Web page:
Louise Jordan Hemenway was born in Alabama and grew up in Alexandria, Louisiana. She received her art education, first at the Sophie Newcomb School of Art in New Orleans and later at the Art Students’ League in New York. A skillful jeweler as well as a painter, Hemenway made her first bracelet at age 16. Expanding that skill at the Newcomb School, she continued to exhibit her hand made jewelry with her paintings for the rest of her prolific life in art.
Hemenway’s father moved to Tampa in 1916. Visiting him in Tampa, from her home in Louisiana, she won 1st and 2nd prizes at the Florida State Fair in 1922 and 1926. In New Orleans the Newcomb Art Gallery and the Delgado Museum of Art exhibited her work. Hemenway’s paintings and jewelry were shown at exhibits in Atlanta, Detroit, Philadelphia, Boston, all before she was 40. It’s unclear when she moved permanently to Tampa, but the opening exhibit of the Tampa Art Institute in November 1930 featured paintings and handmade jewelry by Hemenway. The Tampa Times (November 21, 1930) in reviewing her exhibit, called Hemenway, “a former Tampan.” She exhibited with the Tampa Art Institute in 1931 and 1932. In 1938 Hemenway was in Paris studying portrait painting and life drawing at the Academie de la Grande Chaumiere. Returning home before the war in 1941, she exhibited with the Florida Federation of Art in December, listing her home as Tampa. In January 1942 her one man exhibit of paintings and jewelry at the Tampa Art Institute was reviewed by the Tampa Tribune: “the paintings in this exhibition are scenes in and around Tampa, where Mrs. Hemenway is now making her home. They reveal a brilliance of color and certainty of technique appealing to both the casual spectator and the trained critic.”
In the summer of 1945, an exhibit by members of the Dixie Art Colony at the Montgomery (Alabama) Museum of Fine Art, included well known artists from Tampa: Mrs. Hemenway, Mayme Sellers Leonetti, Loulie Anderson and Margot Fox. That Fall the Tampa Tribune in reviewing her one-man at the municipal auditorium noted she was listed in Who’s Who in American Art and nationally known for her paintings. In a traveling exhibit of her work that year at the Newville Public Museum in Green Bay Wisconsin, her watercolors were all Florida scenes.
Hemenway continued to exhibit until 1949. After almost 40 years as a professional artist, it was estimated she had done over 3000 paintings. She died at her birthplace, Alexandria, Alabama in 1970.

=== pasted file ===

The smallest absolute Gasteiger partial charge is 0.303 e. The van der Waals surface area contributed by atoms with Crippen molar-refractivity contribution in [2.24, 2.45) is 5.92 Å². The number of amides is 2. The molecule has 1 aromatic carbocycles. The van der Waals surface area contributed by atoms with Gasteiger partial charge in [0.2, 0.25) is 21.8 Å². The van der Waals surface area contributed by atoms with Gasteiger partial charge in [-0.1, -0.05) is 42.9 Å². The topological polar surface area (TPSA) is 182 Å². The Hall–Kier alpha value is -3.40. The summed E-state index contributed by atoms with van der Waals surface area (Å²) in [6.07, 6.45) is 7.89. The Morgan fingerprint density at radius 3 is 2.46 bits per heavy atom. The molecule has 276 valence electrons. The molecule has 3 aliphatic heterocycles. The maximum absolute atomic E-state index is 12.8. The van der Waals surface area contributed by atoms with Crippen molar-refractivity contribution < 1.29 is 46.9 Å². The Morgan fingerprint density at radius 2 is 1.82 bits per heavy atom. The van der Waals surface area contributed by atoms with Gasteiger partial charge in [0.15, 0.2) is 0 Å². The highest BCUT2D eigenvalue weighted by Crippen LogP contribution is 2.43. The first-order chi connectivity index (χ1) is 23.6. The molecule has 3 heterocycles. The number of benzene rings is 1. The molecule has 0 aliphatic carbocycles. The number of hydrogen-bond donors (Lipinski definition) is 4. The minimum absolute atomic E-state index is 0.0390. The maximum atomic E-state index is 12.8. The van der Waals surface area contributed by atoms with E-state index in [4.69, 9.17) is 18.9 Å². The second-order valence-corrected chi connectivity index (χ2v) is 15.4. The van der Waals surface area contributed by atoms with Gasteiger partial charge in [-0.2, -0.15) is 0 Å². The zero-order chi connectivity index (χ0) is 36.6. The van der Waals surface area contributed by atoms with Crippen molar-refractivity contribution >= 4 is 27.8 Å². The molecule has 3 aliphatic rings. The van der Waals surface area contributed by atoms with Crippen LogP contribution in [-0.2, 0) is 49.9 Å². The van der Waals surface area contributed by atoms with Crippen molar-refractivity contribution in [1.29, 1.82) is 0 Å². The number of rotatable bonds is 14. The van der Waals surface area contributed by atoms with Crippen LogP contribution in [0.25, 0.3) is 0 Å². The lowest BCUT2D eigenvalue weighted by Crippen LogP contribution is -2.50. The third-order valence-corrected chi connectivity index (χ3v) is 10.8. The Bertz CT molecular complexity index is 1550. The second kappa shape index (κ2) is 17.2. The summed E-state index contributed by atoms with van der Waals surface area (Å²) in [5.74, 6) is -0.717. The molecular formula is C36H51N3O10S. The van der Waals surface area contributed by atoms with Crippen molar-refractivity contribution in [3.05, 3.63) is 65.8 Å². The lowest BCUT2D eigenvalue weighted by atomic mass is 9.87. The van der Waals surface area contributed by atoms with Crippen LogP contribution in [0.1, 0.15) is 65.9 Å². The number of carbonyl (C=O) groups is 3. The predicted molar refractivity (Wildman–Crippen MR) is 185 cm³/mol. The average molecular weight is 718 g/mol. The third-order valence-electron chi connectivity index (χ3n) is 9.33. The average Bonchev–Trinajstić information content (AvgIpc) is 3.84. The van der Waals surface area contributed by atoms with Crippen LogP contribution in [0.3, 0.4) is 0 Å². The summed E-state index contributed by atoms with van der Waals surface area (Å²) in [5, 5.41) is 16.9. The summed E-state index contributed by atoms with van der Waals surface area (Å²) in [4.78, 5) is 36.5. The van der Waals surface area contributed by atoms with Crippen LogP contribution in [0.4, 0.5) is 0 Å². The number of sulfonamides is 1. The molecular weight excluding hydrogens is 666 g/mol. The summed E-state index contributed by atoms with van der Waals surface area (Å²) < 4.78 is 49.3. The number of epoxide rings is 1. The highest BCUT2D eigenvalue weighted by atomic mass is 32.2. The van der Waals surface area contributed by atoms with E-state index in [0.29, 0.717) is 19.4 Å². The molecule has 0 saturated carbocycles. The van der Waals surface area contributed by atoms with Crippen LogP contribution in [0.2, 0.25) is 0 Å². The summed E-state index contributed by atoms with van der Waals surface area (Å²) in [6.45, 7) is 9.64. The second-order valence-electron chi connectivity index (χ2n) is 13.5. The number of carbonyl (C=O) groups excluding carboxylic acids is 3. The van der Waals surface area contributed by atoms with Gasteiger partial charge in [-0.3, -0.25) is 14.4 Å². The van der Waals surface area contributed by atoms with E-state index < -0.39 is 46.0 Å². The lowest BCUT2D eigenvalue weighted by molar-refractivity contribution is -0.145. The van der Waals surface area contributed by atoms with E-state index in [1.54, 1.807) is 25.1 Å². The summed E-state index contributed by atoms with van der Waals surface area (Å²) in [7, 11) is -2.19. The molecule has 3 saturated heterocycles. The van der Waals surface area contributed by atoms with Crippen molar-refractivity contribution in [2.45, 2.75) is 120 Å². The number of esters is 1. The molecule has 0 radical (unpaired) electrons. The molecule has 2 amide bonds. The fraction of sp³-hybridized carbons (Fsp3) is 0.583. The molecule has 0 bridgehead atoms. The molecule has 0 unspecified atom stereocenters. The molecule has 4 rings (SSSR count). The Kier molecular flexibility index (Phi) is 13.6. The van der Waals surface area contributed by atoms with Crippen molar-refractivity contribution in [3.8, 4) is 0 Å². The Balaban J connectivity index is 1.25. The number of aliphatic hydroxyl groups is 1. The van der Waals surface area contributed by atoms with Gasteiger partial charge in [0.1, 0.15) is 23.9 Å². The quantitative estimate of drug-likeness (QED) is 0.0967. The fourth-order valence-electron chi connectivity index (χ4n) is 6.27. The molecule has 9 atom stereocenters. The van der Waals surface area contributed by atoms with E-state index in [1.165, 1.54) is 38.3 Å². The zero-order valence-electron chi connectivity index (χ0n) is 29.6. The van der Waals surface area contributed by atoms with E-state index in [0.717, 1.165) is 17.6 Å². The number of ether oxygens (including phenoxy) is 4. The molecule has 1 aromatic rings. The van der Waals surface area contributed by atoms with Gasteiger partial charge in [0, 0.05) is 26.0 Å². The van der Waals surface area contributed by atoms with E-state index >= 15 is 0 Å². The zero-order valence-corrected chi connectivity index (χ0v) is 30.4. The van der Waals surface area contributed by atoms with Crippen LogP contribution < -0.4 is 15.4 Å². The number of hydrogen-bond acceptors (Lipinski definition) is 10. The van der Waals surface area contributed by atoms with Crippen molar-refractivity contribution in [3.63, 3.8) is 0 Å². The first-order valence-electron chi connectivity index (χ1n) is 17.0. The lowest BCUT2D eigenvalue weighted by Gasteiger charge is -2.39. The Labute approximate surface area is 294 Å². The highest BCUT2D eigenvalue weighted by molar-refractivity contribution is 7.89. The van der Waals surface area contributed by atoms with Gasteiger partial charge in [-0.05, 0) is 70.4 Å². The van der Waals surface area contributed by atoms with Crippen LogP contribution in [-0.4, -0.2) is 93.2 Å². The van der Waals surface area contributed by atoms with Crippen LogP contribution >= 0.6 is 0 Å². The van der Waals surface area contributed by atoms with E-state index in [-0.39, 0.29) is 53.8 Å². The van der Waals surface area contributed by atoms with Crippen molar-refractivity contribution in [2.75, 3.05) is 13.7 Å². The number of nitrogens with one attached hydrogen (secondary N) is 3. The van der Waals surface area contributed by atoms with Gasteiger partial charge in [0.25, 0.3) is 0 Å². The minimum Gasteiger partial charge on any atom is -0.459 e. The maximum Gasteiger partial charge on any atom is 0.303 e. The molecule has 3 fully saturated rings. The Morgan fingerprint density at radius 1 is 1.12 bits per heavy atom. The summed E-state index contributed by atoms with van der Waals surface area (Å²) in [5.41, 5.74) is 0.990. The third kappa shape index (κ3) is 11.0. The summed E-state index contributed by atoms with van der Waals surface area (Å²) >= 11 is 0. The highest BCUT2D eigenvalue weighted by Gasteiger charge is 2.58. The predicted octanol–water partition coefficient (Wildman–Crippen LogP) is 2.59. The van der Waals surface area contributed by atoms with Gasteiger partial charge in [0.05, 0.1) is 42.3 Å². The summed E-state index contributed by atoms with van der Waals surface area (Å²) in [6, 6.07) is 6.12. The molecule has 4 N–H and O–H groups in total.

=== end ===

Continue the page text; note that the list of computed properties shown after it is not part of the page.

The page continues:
Born: May 24, 1893, Birmingham, Alabama. Died: March 31, 1970, Alexandria, Louisiana. Education: Newcomb College School of Art, Tulane University; Art Students League, NYC. With Brackman and Marsh; Grand Central Art School; Fontainebleau with Jeanne Desperjols; Grande Chaumiere, Paris; W. Woodward; Provincetown, Massachusetts with E. A. Webster; Sante Fe, New Mexico with H. Balink; W. Stevens. Membership: Southern States Art League; Alabama Art League; Florida Federation of Art; Tampa Art Institute; Alabama Art League; Alexandria Art League; Boston and New York Arts and Crafts Club; Art Association of New Orleans. Exhibits: Natchitoches College, 1922, prize; South Florida Fair, 1922 and 1926, 1st and 2nd prizes; Newcomb Art Gallery, 1926 and 1929, one-man exhibits; Tampa Art Institute, Municipal Auditorium, November 1930, one-man exhibit of paintings and jewelry, including Florida Pines, Plantation Home, Mountain Lake, The Vista, Mountains at Hot Springs, The Valley and The Meeting House; Tampa Art Institute, annual dinner, June 6, 1931, Pines; Tampa Art Institute, January 1932, North Carolina Mountains; American Association of University Women, Alexandria, Louisiana, November 1938, second one-man exhibit of all Louisiana subjects; Shreveport Museum of Art, 1939, prize; Florida State Fair, Tampa, February 1940, professional, best oil painting; Florida Federation of Art, Tampa Art Institute, Tampa, December 1941, Girl with Plaits and Chrysanthemums; Tampa Art Center, 305 Water St. Tampa, January 1942, one-man exhibit, paintings and handwrought jewelry; Montgomery Museum of Art, 1944, prize; Dixie Art Colony, Montgomery, Alabama, August 1945, Sunflowers; Tampa Art Institute, Municipal Auditorium, October 1945, one-man exhibit of 27 oil paintings including Little Girl With Plaits and Small Town Scene, and hand-wrought jewelry; National League of American Pen Women, Municipal Auditorium, April 1946; Tampa Art Institute, Municipal Auditorium, August 1948, one-man exhibit; Tampa Art Institute, at Municipal Auditorium, October, 1949, Camellias and Still Life.